Although the mechanism by which NOD2 and Dectin-1 modulate zymosan-triggered arthritis is not entirely clear at this point, their relevance is supported by our in vivo studies which demonstrate that NOD2 and Dectin-1 are both required for ZIA. It will be of interest to determine whether NOD2 plays a role in zymosan responses in other organs or if this is a joint-specific response. Unraveling the role of NOD2 in inflammatory models may provide insights into NOD2’s function in normal joint homeostasis and provide insights into the mechanism of arthritis seen in patients with NOD2 mutations.
Acknowledgments
We would like to thank Dr. Shizuo Akira (Osaka University, Japan) for the provision of the MyD88 KO mice, and our collaborators, Drs. Steve Planck and Tammy Martin, for their critical discussions. This work was supported by the US Department of Veterans Affairs Merit Review grant, National Eye Institute grant EY019020 along with support from the Gerlinger Award, the Stan and Madelle Rosenfeld Family Trust, and the William C. Kuzell Foundation. HLR also receives support from the American College of Rheumatology and Research to Prevent Blindness.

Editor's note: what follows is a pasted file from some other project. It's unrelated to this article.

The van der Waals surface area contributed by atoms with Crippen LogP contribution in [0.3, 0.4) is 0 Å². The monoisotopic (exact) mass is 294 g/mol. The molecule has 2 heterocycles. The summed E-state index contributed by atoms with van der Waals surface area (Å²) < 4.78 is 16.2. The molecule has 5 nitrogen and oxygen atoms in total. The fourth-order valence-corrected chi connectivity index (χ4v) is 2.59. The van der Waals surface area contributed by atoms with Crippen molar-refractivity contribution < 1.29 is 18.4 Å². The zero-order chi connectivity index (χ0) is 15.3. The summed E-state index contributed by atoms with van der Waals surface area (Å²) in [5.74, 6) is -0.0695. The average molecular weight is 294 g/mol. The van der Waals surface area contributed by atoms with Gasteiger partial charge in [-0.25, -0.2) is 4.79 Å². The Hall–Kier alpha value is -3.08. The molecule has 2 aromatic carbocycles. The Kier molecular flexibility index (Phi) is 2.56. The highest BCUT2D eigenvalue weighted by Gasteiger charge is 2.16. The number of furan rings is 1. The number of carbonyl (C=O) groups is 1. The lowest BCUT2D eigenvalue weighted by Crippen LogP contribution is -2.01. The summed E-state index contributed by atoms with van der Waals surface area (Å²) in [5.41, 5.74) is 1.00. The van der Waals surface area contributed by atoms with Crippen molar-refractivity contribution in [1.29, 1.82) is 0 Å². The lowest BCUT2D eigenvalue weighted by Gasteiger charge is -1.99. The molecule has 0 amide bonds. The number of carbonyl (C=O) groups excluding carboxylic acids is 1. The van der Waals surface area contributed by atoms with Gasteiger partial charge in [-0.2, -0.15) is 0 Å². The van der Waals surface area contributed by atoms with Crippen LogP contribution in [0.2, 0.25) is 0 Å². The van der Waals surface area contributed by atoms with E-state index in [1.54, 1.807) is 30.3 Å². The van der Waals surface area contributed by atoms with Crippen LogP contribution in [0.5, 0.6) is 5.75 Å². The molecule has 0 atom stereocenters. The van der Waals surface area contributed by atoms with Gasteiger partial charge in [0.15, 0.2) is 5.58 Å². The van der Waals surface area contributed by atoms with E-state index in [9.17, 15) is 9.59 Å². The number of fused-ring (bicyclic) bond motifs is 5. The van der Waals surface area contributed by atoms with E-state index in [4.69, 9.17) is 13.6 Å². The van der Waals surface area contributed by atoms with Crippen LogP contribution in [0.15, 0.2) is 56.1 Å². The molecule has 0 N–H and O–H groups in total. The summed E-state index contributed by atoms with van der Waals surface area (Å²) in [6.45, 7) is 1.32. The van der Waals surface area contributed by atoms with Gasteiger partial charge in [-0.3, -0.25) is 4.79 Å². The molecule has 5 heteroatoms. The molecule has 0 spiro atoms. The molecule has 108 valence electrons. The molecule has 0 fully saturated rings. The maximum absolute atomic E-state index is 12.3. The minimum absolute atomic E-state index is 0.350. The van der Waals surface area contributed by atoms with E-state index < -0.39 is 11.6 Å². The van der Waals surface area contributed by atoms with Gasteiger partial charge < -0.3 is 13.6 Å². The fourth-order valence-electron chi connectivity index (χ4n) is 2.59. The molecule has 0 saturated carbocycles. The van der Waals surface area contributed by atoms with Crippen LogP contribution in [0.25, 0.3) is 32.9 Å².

Contributor Information
Holly L. Rosenzweig, Oregon Health and Science University, Mail stop: L467 AD, 3181 SW Sam Jackson Park Rd, Portland, OR 97239, USA. VA Medical Center, Portland, OR, USA.
Jenna S. Clowers, Oregon Health and Science University, Mail stop: L467 AD, 3181 SW Sam Jackson Park Rd, Portland, OR 97239, USA. VA Medical Center, Portland, OR, USA.
Gabriel Nunez, University of Michigan Medical School, Ann Arbor, MI, USA.
James T. Rosenbaum, Oregon Health and Science University, Mail stop: L467 AD, 3181 SW Sam Jackson Park Rd, Portland, OR 97239, USA.
Michael P. Davey, Oregon Health and Science University, Mail stop: L467 AD, 3181 SW Sam Jackson Park Rd, Portland, OR 97239, USA. VA Medical Center, Portland, OR, USA.